The Energy Information Administration reported that in 2012, American refineries were receiving more than 1 million barrels of oil per day via pipeline alternatives like truck, rail, and barge. Producers are forced to utilize these transportation options because production is growing by leaps and bounds in regions that have not traditionally produced significant quantities of oil, and therefore are not served by adequate pipeline infrastructure. With that in mind, today we're looking at three ways to benefit from this trend.
There is far more American crude moving via rail than Canadian crude right now, but that trend may not last much longer. Canadian Pacific Railway is a great opportunity here. Beginning in 2014, the company will carry crude from two recently announced Alberta rail terminals.
The first terminal is a joint venture in Edmonton between Keyera and Kinder Morgan Energy Partners . The terminal will have an initial loading capacity of 40,000 barrels per day, with potential to grow as high as 165,000 bpd. Canadian Pacific will share takeaway duties with Canadian National Railway , carting oil south to an undisclosed American refiner. The second terminal will be built near Hardisty by Gibson Energy and the U.S. Development Group, sending crude south to the U.S. via Canadian Pacific's North Main Line .
I've mentioned Martin Midstream Partners as a player in the barge game before, on account of the partnership's prime Gulf Coast assets. It operates a fleet of 54 inland barges, 29 inland push boats, and four offshore tug/barge units. In the second quarter, revenue from the partnership's marine transportation business grew 23% on a year over year basis. Despite the revenue bump, cash flow was flat because management plowed cash into bringing recent maritime acquisitions up to its standards. Cash flow should pop in the third and fourth quarters . Additionally, a recent partnership with Alinda Capital Partners will give Martin a cash infusion used to pay down debt and target future projects to drive distribution growth .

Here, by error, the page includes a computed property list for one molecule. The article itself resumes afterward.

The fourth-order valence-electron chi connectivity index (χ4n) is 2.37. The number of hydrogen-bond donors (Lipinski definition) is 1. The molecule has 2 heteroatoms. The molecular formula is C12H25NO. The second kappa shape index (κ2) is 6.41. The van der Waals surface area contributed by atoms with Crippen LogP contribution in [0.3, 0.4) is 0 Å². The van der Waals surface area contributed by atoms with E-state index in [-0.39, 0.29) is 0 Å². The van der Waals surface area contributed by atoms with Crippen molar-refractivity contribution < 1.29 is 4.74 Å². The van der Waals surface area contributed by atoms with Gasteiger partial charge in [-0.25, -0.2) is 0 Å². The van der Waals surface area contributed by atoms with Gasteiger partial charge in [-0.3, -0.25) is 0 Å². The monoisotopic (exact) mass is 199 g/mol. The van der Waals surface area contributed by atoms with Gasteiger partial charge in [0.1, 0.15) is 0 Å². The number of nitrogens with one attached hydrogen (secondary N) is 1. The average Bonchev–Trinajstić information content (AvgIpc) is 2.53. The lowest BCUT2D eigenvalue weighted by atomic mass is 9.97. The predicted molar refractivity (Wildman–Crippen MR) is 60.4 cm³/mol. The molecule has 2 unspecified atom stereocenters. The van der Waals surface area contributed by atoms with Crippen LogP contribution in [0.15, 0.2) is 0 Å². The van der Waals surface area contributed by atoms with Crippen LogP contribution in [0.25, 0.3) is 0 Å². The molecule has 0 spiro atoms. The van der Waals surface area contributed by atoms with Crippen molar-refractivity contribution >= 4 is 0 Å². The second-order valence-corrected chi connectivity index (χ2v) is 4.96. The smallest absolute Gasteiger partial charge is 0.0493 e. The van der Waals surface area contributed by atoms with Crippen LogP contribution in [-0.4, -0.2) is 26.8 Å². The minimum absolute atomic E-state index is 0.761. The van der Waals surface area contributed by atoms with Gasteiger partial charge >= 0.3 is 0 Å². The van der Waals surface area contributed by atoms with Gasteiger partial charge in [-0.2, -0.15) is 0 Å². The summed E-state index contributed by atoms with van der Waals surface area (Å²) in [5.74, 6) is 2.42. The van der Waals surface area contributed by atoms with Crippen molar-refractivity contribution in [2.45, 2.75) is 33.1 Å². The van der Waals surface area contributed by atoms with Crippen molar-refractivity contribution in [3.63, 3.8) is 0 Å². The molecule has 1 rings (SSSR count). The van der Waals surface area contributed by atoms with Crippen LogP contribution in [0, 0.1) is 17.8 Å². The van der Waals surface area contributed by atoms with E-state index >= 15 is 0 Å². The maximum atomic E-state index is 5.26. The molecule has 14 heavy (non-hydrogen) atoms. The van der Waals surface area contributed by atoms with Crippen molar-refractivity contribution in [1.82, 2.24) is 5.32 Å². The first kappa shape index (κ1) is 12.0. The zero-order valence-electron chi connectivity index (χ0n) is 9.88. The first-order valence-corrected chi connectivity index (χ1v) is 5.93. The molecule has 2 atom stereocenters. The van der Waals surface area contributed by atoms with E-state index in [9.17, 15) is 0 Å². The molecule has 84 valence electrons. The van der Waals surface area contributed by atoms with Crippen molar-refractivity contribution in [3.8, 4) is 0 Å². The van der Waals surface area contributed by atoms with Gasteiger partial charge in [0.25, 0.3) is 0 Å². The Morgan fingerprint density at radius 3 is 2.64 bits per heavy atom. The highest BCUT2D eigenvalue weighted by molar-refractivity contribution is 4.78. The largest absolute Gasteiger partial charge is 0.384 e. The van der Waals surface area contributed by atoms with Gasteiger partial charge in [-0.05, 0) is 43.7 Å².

3. Rail and barge
Trinity Industries is a company that floats under the radar, but it is one investors should consider if they are looking to exploit this trend. The company manufactures freight cars, tank cars, and miscellany rail infrastructure for sale, but it also leases rail cars. In addition to its rail business, Trinity also manufacturers inland barges, and, for those investors who love a side of green energy, wind towers .
Trinity is coming off a very strong second quarter. The rail group received orders for 5,000 new rail cars while the barge group received orders topping the $230 million mark. The order backlogs for rail and barge now stand at $5.1 billion and $564 million, respectively . The success ultimately encouraged management to increase full-year guidance. On top of that, Standard & Poor's upgraded the company's credit rating to BBB- in May .
Soaring American energy production will benefit a multitude of companies outside of traditional oil producers, and increasingly that includes railroad and barge companies.
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The article 3 Ways to Profit from Soaring American Energy Production originally appeared on Fool.com.Fool contributor Aimee Duffy has no position in any stocks mentioned. The Motley Fool recommends Canadian National Railway. Try any of our Foolish newsletter services free for 30 days. We Fools may not all hold the same opinions, but we all believe that considering a diverse range of insights makes us better investors. The Motley Fool has a disclosure policy.